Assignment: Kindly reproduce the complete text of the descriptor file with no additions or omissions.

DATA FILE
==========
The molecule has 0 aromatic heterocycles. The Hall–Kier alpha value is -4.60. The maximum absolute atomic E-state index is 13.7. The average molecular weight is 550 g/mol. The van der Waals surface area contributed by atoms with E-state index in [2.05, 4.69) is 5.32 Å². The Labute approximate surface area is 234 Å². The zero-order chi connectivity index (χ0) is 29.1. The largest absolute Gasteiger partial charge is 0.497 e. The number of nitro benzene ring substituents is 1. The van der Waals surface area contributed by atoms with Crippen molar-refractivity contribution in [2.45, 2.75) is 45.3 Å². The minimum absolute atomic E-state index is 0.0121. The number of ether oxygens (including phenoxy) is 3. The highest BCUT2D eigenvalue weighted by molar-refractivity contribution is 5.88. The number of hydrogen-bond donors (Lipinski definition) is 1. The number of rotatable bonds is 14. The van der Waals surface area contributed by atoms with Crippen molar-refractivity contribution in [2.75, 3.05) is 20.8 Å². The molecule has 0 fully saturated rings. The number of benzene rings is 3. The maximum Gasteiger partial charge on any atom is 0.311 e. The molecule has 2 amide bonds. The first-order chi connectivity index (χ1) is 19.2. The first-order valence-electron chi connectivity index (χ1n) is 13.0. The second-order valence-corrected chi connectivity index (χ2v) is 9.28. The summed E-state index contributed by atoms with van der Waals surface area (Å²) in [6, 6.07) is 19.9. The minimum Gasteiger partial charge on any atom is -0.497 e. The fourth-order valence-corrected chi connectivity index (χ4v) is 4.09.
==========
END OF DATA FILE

The molecule has 0 aromatic heterocycles. The Hall–Kier alpha value is -4.60. The maximum absolute atomic E-state index is 13.7. The average molecular weight is 550 g/mol. The van der Waals surface area contributed by atoms with E-state index in [2.05, 4.69) is 5.32 Å². The Labute approximate surface area is 234 Å². The zero-order chi connectivity index (χ0) is 29.1. The largest absolute Gasteiger partial charge is 0.497 e. The number of nitro benzene ring substituents is 1. The van der Waals surface area contributed by atoms with Crippen molar-refractivity contribution in [2.45, 2.75) is 45.3 Å². The minimum absolute atomic E-state index is 0.0121. The number of ether oxygens (including phenoxy) is 3. The highest BCUT2D eigenvalue weighted by molar-refractivity contribution is 5.88. The number of hydrogen-bond donors (Lipinski definition) is 1. The number of rotatable bonds is 14. The van der Waals surface area contributed by atoms with Crippen molar-refractivity contribution in [2.75, 3.05) is 20.8 Å². The molecule has 0 fully saturated rings. The number of benzene rings is 3. The maximum Gasteiger partial charge on any atom is 0.311 e. The molecule has 2 amide bonds. The first-order chi connectivity index (χ1) is 19.2. The first-order valence-electron chi connectivity index (χ1n) is 13.0. The second-order valence-corrected chi connectivity index (χ2v) is 9.28. The summed E-state index contributed by atoms with van der Waals surface area (Å²) in [6, 6.07) is 19.9. The minimum Gasteiger partial charge on any atom is -0.497 e. The fourth-order valence-corrected chi connectivity index (χ4v) is 4.09.